Back in May, the FAA wiped a lot of airspace for modelers right off the map. Though heavy-handed, this was a temporary measure. Later this month, the FAA plans to open LAANC for recreational flights—giving us back much of the airspace we lost, under a different arrangement.
LAANC—pronounced “lance”— is the Low Altitude Authorization and Notification Capability. It was built as a way for corporations such as DJI and Amazon to be able to communicate directly and in an automated way with air traffic control. Various corporate partners and the FAA worked together to develop it, and it has now been deployed in many airports across the United States. Commercial pilots have been using the system to register flights and get authorization in controlled airspace since April of 2018. Going forward, recreational flights in controlled airspace will require authorization through the LAANC system as well.
What Can I Expect?
While nobody knows for sure what recreational use of LAANC will look like, we’re hearing it will be simpler than the existing setup for commercial flights. All of this is subject to change, but this is roughly what you can expect.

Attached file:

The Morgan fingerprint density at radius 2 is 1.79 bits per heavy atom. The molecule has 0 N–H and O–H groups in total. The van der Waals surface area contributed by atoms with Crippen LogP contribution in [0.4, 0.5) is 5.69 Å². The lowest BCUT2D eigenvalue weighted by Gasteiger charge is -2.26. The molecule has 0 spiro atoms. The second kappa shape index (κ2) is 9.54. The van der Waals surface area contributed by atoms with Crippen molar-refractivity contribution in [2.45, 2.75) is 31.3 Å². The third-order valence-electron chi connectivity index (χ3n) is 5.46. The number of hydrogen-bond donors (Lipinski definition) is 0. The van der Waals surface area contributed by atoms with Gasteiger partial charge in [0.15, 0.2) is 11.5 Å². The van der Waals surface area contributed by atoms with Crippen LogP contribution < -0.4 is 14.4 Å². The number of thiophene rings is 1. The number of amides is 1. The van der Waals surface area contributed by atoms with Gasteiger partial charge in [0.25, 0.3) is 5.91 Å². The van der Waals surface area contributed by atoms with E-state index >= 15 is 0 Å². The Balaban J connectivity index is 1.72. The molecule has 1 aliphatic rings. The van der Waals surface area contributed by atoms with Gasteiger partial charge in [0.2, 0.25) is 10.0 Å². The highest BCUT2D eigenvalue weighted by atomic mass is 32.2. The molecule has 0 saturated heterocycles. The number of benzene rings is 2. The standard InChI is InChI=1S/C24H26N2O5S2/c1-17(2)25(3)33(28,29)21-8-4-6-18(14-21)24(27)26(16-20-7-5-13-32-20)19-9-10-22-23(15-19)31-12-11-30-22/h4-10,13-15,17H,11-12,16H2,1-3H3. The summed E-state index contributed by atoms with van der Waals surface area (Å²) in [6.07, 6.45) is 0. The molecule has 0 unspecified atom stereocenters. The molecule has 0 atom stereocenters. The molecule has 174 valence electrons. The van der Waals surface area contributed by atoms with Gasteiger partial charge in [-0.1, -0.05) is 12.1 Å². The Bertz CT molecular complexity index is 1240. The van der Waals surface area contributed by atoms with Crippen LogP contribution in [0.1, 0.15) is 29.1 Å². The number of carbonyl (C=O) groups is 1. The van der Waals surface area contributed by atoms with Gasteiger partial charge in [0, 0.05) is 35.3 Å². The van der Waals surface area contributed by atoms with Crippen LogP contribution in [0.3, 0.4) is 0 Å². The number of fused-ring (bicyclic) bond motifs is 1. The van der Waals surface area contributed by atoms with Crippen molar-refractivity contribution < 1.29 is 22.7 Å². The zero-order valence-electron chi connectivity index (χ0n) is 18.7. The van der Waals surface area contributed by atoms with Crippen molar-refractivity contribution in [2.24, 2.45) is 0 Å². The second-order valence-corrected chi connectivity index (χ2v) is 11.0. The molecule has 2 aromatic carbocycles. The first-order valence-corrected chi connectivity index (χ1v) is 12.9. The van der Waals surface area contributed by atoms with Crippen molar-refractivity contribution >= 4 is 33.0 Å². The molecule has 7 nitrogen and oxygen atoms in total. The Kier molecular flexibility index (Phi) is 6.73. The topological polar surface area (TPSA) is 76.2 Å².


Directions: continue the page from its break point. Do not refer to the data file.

You’ll need an account with a provider. There’s a list of providers on the FAA’s page about LAANC and the FAA is supposed to be shipping its own app. You’ll log in to one of these systems to set up a flight plan. This plan will include:
- The area of operation
- Date and times of the flights
- Names and phone numbers of the operators involved
You won’t need to get authorization for every pack you fly individually—just mark out the overall time you’ll be flying. Flights can be scheduled up to 90 days in advance, and block out up to 12 hours at a time. If you flight is within certain parameters, (for example, under the published altitude limit in each space,) then the flight plan may be automatically approved. Otherwise, it’ll be sent to the FAA and/or the nearby control tower for approval.
Pilots were understandably frustrated by the restrictions put in place in May, but the July launch of LAANC is beating many industry experts’ expectations. This may be a sign that the future of our hobby isn’t quite as dire as we’ve been led to believe. Perhaps the FAA is listening after all.